Charlie Rentschler has spent a considerable portion of the past three years in the company of the late J. Irwin Miller.
The relationship has been entirely in words — those of Miller and scores of others who played a variety of roles in his 95 years of life. They will be part of a biography that Rentschler completed earlier this month and hopes to have in book form before the end of the year.
Ironically, the subject matter of the volume died 10 years ago this week, Aug. 16, 2004. His last days were spent in the iconic Columbus home he shared with his wife, Xenia, an abode now visited by thousands of tourists each year.
The visitors come for a variety of reasons, to take in the architectural vision of the renowned Eero Saarinen or to witness the splendid landscaping of Dan Kiley. But many come to see where lived a man who left a lasting imprint on the theology, business and government of the United States. They also come to experience the community that he transformed and where he lived his entire life.
The Columbus of 2014 and the company Miller headed for so much of its existence, Cummins Inc., are distinctly different from what they were a decade ago, but his legacy is arguably as strong as ever.
In that 10-year interval, thousands of people have moved into Columbus who never knew what the city was like when he was alive. The downtown, which he long hoped to see restored as the hub of community life, has experienced a significant revitalization. The company, in which he and other family members staked more than 50 percent of their personal wealth to save it from being torn apart by outside investors, is flourishing.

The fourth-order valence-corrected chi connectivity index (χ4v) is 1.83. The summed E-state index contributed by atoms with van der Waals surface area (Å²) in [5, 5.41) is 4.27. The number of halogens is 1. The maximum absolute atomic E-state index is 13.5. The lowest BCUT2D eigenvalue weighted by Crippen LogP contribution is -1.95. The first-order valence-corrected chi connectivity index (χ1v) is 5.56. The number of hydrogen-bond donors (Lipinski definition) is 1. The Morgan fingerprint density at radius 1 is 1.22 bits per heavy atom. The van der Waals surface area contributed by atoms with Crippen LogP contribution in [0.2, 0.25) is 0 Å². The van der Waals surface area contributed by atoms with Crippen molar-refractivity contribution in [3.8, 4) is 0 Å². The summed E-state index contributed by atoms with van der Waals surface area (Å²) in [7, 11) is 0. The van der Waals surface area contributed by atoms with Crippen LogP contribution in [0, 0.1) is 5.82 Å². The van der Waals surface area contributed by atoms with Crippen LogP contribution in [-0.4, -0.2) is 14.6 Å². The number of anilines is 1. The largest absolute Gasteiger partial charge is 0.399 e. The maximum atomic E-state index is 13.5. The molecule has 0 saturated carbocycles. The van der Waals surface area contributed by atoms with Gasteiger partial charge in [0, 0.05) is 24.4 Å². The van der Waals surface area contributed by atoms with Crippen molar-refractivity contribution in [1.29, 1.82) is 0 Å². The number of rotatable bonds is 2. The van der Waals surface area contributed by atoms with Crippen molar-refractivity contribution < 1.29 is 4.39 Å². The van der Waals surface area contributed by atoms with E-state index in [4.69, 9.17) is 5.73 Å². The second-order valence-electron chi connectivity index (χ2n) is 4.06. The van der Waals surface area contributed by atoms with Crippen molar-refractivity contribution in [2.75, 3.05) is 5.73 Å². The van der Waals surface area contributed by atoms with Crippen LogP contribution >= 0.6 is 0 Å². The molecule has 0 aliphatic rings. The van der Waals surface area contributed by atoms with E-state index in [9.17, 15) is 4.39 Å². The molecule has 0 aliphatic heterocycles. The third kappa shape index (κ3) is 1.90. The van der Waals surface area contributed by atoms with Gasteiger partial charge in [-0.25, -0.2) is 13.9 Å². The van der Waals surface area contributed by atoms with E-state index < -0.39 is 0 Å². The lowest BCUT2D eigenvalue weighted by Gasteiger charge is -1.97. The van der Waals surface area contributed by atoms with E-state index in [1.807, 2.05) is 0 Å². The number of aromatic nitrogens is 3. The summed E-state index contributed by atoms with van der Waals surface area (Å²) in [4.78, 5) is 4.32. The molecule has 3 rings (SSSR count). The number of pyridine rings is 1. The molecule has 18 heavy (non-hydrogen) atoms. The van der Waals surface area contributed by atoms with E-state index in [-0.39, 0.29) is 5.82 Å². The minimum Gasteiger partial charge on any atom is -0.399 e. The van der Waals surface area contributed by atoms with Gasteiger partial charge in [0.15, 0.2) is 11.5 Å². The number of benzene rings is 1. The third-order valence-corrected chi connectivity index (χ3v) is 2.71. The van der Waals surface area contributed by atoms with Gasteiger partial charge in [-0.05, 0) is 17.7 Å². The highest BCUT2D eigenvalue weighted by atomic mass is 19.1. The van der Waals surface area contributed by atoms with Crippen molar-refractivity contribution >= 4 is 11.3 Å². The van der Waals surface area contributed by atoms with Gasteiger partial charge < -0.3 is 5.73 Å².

And although Miller did not live to see firsthand what has happened over the past decade, Rentschler firmly believes he deserves a great share of the credit. It was an attitude Rentschler developed over several years, many of which have been spent in Columbus, most recently as a financial analyst. Previously he had worked for approximately 10 years at Cummins.
He and his wife, Suzie, had come to know the Millers through a variety of connections. The two women had served on the Indiana Arts Commission.
“We were guests in their home and vice versa on a couple of occasions, but I wouldn’t say that we were close friends,” he recalled last week. “I really came to know him through the research I’ve done for this biography.”
That research began in the fall of 2011, shortly after he learned that the papers of the Millers and other family members had been donated to the Indiana Historical Society, which agreed to archive and digitize the materials.
“I just thought it offered a marvelous opportunity to chronicle the life of someone who has had such an influence on so many things,” he said. “It also was a means to learn so much more about someone who affected our community.”
It was a formidable task, not made any easier by the fact that Rentschler had never before attempted anything like a biography. Then there was the task of delving through all the materials.
“Just going through the papers was a significant undertaking,” he said. “There were 540 boxes for him alone, and each of those boxes had eight to 10 folders. It took me 85 days just to do that.”